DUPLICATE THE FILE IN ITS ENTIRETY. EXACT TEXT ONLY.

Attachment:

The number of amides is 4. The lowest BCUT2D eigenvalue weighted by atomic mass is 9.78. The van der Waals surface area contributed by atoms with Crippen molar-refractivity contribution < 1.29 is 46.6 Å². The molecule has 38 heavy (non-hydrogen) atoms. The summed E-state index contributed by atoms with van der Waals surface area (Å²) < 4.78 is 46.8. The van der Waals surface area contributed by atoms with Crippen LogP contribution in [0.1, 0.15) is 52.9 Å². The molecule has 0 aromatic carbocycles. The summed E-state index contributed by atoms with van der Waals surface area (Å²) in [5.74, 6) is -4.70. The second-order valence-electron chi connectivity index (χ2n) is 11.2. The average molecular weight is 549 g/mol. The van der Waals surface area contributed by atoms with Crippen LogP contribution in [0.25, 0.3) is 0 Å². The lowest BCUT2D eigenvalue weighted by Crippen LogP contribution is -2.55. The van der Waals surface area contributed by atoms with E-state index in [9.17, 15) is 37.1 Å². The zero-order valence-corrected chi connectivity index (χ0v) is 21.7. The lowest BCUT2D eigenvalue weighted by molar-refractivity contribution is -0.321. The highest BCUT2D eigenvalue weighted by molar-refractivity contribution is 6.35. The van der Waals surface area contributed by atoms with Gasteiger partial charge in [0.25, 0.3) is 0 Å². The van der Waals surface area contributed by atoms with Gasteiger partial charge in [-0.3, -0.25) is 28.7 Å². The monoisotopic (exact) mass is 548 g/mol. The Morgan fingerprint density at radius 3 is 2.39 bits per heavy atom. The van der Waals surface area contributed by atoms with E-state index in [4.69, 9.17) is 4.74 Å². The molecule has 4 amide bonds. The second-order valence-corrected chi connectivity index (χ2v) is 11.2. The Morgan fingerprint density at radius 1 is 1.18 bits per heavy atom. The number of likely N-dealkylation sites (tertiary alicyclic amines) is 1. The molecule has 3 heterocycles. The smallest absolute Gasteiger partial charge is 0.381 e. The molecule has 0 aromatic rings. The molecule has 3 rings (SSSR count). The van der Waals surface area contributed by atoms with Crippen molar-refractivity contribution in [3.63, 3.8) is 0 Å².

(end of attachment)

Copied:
The number of amides is 4. The lowest BCUT2D eigenvalue weighted by atomic mass is 9.78. The van der Waals surface area contributed by atoms with Crippen molar-refractivity contribution < 1.29 is 46.6 Å². The molecule has 38 heavy (non-hydrogen) atoms. The summed E-state index contributed by atoms with van der Waals surface area (Å²) < 4.78 is 46.8. The van der Waals surface area contributed by atoms with Crippen LogP contribution in [0.1, 0.15) is 52.9 Å². The molecule has 0 aromatic carbocycles. The summed E-state index contributed by atoms with van der Waals surface area (Å²) in [5.74, 6) is -4.70. The second-order valence-electron chi connectivity index (χ2n) is 11.2. The average molecular weight is 549 g/mol. The van der Waals surface area contributed by atoms with Crippen LogP contribution in [0.25, 0.3) is 0 Å². The lowest BCUT2D eigenvalue weighted by Crippen LogP contribution is -2.55. The van der Waals surface area contributed by atoms with E-state index in [9.17, 15) is 37.1 Å². The zero-order valence-corrected chi connectivity index (χ0v) is 21.7. The lowest BCUT2D eigenvalue weighted by molar-refractivity contribution is -0.321. The highest BCUT2D eigenvalue weighted by molar-refractivity contribution is 6.35. The van der Waals surface area contributed by atoms with Gasteiger partial charge in [0.25, 0.3) is 0 Å². The van der Waals surface area contributed by atoms with Gasteiger partial charge in [-0.3, -0.25) is 28.7 Å². The monoisotopic (exact) mass is 548 g/mol. The Morgan fingerprint density at radius 3 is 2.39 bits per heavy atom. The van der Waals surface area contributed by atoms with E-state index in [4.69, 9.17) is 4.74 Å². The molecule has 4 amide bonds. The second-order valence-corrected chi connectivity index (χ2v) is 11.2. The Morgan fingerprint density at radius 1 is 1.18 bits per heavy atom. The number of likely N-dealkylation sites (tertiary alicyclic amines) is 1. The molecule has 3 heterocycles. The smallest absolute Gasteiger partial charge is 0.381 e. The molecule has 0 aromatic rings. The molecule has 3 rings (SSSR count). The van der Waals surface area contributed by atoms with Crippen molar-refractivity contribution in [3.63, 3.8) is 0 Å².